Loar proved to be right. When his personal version of this piano was unpacked 50 years after he crated it, it was still in perfect pitch!
Loar was living in Kalamazoo, Michigan when he filed for this patent and assigned it to his new company, the Acousti-Lectric Company of Kalamazoo, makers of ViviTone electric pianos. This application was filed on Jan 27, 1934.
US Pat 1,995,316; March 26, 1935— This patent was filed on the same date as his previous patent (Jan 27, 1934) and was basically an extension of his previous work. In this patent, Loar focused on an improved magnetic pickup, a pedal controlled poten-tiometer, and an improved method to transfer the pianist’s energy “whereby the intensity of the tone is controlled directly by the force with which the keys are struck.” Again, he calls out the goal of producing an economical and lightweight piano. (The ViViTone Clavier which he manufactured weighs about 110 pounds compared to the 550 pounds of a traditional upright.)
In this patent, Loar also describes that each rod or “reed” would have it’s own electronic sensor to amplify the sound.
Loar assigned this patent to the Acousti-Lectric Company of Kalamazoo, Michigan.
US Pat 1,995,317; March 26, 1935— This patent was also filed on the same date as his previous two patents (Jan 27, 1934) and describes a unique key action with special picker jacks, picks, friction, and leverage points to improve the picking action without mechanical interference. While the text of this patent also speaks about a bar that touches all of the strings in their center to evoke the second partial (harmonic) and raise the pitch of the whole instrument by an octave, that feature is not called out in any of the patent’s claims.
This patent was assigned to the Acoustic-Lectric Company of Kalamazoo, Michigan.
US Pat 2,020,557, Nov 12, 1935—- Loar’s next effort was to amplify guitars, mandolins, and violins by developing an instrument with two soundboards and electronic pickups. In this patent, Loar describes that both soundboards have tone bars and that the inner or “secondary” soundboard is driven by the outer or “primary” soundboard. Of great interest is that the primary soundboard has only one oval soundhole (upper drawing) and the secondary soundboard (inside the instrument) has two F-holes, very reminiscent of the Virzi Tone Producer. He describes placing the soundhole under the bridge (with the bridge resting on the edges of the soundhole) because “the vibration in the board weakens as it travels away from the bridge so that the edges of the soundhole vibrate with the greatest possible intensity … and adds to the efficiency.”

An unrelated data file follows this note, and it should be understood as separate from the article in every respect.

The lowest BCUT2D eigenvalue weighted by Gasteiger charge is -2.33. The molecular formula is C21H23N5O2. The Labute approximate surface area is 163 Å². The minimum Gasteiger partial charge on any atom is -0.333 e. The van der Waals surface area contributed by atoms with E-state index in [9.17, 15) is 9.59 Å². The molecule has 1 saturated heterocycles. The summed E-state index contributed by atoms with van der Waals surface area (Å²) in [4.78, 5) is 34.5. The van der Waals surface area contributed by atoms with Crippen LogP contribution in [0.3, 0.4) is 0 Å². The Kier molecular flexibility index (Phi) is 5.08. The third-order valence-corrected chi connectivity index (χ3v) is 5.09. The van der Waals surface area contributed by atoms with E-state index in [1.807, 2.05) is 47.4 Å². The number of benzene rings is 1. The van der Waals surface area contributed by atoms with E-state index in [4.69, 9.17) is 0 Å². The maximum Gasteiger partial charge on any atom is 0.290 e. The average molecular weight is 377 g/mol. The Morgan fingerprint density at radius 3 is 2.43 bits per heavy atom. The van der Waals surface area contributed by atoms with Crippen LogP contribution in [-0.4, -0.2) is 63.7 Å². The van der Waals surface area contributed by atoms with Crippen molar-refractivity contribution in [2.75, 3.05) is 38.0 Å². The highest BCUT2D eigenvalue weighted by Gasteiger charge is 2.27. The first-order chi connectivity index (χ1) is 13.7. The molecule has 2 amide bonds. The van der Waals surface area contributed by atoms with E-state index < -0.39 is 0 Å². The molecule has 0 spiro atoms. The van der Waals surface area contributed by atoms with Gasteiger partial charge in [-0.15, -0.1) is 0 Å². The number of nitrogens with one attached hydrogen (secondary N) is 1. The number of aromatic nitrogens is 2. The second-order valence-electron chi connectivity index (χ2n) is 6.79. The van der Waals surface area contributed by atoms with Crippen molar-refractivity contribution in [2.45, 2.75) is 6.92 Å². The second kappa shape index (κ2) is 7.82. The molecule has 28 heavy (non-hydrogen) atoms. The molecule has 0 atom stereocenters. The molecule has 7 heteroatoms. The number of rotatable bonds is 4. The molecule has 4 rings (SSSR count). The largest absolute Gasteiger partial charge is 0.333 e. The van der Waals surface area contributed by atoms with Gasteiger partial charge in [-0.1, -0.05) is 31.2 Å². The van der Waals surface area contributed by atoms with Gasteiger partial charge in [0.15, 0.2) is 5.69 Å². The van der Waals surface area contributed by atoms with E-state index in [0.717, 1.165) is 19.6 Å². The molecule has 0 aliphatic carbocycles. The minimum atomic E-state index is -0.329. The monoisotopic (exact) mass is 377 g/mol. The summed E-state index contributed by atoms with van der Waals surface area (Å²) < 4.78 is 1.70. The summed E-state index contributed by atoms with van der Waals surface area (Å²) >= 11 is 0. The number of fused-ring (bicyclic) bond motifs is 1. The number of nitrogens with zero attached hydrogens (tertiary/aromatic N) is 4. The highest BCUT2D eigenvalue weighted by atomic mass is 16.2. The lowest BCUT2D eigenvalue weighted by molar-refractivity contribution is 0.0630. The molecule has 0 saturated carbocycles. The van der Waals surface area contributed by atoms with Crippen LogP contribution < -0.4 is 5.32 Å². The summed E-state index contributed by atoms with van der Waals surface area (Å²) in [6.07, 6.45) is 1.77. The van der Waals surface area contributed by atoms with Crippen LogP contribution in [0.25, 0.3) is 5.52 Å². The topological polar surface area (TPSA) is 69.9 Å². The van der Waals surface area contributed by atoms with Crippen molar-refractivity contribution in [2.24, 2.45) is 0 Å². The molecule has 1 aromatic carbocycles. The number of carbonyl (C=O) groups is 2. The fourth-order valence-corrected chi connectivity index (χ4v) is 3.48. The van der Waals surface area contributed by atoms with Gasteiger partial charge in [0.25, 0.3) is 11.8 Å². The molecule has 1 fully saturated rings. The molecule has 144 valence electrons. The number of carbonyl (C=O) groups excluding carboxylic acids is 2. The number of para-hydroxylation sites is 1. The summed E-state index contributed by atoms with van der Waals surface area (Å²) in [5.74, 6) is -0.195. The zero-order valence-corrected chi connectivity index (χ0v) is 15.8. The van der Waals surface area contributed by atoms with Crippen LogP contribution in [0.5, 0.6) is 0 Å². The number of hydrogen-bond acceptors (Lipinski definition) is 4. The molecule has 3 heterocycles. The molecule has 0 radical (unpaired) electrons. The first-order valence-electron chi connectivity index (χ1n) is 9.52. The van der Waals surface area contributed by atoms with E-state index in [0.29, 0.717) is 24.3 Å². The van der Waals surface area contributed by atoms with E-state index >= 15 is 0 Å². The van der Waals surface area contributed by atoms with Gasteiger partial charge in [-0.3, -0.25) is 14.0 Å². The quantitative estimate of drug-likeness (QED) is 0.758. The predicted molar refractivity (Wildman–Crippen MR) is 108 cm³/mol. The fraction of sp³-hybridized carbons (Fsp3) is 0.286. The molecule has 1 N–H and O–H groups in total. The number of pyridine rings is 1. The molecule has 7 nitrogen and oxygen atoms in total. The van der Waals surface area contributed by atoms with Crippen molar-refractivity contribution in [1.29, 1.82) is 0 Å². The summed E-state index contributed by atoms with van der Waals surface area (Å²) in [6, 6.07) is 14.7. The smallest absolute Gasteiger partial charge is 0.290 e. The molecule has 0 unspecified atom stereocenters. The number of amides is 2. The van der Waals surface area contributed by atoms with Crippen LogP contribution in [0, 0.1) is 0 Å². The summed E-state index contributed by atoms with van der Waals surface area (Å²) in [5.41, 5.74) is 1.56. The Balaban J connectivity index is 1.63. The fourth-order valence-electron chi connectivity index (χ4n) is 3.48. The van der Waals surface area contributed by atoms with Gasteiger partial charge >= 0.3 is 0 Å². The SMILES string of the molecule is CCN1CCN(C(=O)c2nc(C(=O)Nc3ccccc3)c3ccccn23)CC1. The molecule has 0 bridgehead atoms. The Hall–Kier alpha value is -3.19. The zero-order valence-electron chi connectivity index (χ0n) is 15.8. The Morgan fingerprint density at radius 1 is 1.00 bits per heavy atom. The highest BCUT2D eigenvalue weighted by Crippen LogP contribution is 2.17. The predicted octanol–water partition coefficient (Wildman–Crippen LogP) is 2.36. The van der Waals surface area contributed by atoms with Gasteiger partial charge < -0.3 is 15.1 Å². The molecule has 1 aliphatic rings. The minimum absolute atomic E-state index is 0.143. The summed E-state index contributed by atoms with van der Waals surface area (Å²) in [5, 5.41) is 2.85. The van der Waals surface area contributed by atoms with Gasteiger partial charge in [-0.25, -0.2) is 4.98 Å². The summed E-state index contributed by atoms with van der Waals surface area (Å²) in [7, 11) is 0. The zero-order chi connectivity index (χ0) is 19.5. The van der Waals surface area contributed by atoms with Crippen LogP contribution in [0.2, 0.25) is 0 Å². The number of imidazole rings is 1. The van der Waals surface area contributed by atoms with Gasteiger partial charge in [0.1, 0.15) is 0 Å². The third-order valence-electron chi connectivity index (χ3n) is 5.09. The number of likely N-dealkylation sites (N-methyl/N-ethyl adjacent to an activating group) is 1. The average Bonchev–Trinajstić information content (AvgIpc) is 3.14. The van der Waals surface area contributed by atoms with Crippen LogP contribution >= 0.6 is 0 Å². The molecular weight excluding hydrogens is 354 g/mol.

This patent, filed May 14, 1934, was also assigned to the Acoustic-Lectric Company.
US Pat 2,020,842; Nov 12, 1935—- This patent was issued on the same day as his previous patent and describes an amplification means for an electric violin or viola. In this design, the instrument has no air chamber, but merely a simple spruce soundboard with no apertures. The pickup is mounted on the soundboard and the bridge is mounted directly on the pickup.
(The prototype of this instrument was in my possession for several years. The instrument I owned had the pickup mounted on the soundboard, and not under it.)
This patent also features a “pedal-operated circuit-controlling device” for altering the volume — in essence, the earliest known foot operated volume control. Loar also used this pedal control with his amplified F-5.
This patent was filed on July 31, 1933 and assigned to the Acousti-Lectric Company.
US Pat 2,025,875; Dec 31, 1935—- After Loar’s extensive work on electronic amplification systems, this patent clearly expresses Loar’s realization of the attributes of non-amplified instruments. This patent describes a guitar which is switchable between amplified, non-amplified, or both by changing the internal components through a drawer in the side of the guitar. Unlike the bridge claimed in his previous guitar patent (2,020,557), the bridge in this guitar does not rest on the upper soundboard. Instead, it contacts an internal support which can be altered to either direct the string’s energy to the back or “belly” soundboard, or past a horseshoe-shaped magnet which surrounds an “armature” to generate electrical energy to be amplified.
(An interesting idea which made me chuckle in light of the work on my patent 4,433,603.)
Loar filed this patent on Jan 27, 1934 and assigned it to the Acousti-Lectric Company.